Senate debates

Wednesday, 19 September 2018


Procedure Committee; Report

5:17 pm

Photo of Murray WattMurray Watt (Queensland, Australian Labor Party) Share this | Hansard source

I present the Procedure Committee's third report of 2018 on disorder outside formal proceedings and I move:

That the Senate take note of the report.

This report flows from the statement made by the President on 13 August which dealt with an exchange between two senators on last sitting day in June. From a technical perspective, although the exchange occurred in the Senate while it was sitting, it occurred outside formal proceedings. The President asked the committee to consider the adequacy of the Senate's orders and practices to deal with allegations of disorder in these circumstances. The committee endorsed the approach signalled in the President's statement; in particular, the committee strongly endorsed the President's observations that this is rightly a place of vigorous debate, but personal abuse has no place in this chamber, particularly if it targets personal attributes such as race or gender; nor does the abuse of epithets or labels have a place. The use of such language does nothing to facilitate the operation of a chamber and free debate within it. We are all capable of vigorously arguing our case without resorting to it.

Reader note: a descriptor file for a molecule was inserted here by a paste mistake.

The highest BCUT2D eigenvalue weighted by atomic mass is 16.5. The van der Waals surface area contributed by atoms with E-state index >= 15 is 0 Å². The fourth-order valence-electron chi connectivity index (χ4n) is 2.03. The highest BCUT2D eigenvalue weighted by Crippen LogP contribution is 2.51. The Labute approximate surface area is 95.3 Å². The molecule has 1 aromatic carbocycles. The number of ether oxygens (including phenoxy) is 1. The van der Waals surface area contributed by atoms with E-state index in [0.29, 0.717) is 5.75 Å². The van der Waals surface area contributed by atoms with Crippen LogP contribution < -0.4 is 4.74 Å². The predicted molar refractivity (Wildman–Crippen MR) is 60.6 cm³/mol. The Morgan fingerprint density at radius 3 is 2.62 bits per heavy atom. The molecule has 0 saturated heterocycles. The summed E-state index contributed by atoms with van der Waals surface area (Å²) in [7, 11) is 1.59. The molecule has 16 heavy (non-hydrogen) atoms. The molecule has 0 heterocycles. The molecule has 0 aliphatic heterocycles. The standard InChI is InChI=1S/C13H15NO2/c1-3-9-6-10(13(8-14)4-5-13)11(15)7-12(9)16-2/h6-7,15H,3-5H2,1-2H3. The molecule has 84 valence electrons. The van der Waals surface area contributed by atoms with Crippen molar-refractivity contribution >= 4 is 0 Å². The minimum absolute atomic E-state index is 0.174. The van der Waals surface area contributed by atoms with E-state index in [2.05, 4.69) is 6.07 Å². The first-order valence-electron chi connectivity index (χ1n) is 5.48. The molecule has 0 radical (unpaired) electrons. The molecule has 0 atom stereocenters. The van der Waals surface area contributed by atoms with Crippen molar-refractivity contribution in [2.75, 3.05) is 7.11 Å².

The technicality that conduct alleged to be disorderly occurs alongside but not as part of formal proceedings does not prevent the chair dealing with it in accordance with the standing orders. This is no different than the ability of the chair to deal with points of order about disorderly interjections that are not heard by the chair but are reported by other senators. However, the committee agreed it was generally undesirable to change the basis for dealing with disorder, which requires senators to raise points of order at the time of the incident to which they relate. This ensures those involved are in the Senate when the matter is addressed.

The committee agreed to draw senators' attention to this requirement but also recognised that a senator may not be in a position to draw interjections or other disorderly conduct to the attention of the chair at the time in all circumstances. The committee, therefore, also reminds senators that they have the capacity to make personal explanations by leave under standing order 190. This presents an opportunity to raise such matters outside the strictures of the process for determining points of order. I commend the report to the Senate.

Question agreed to.


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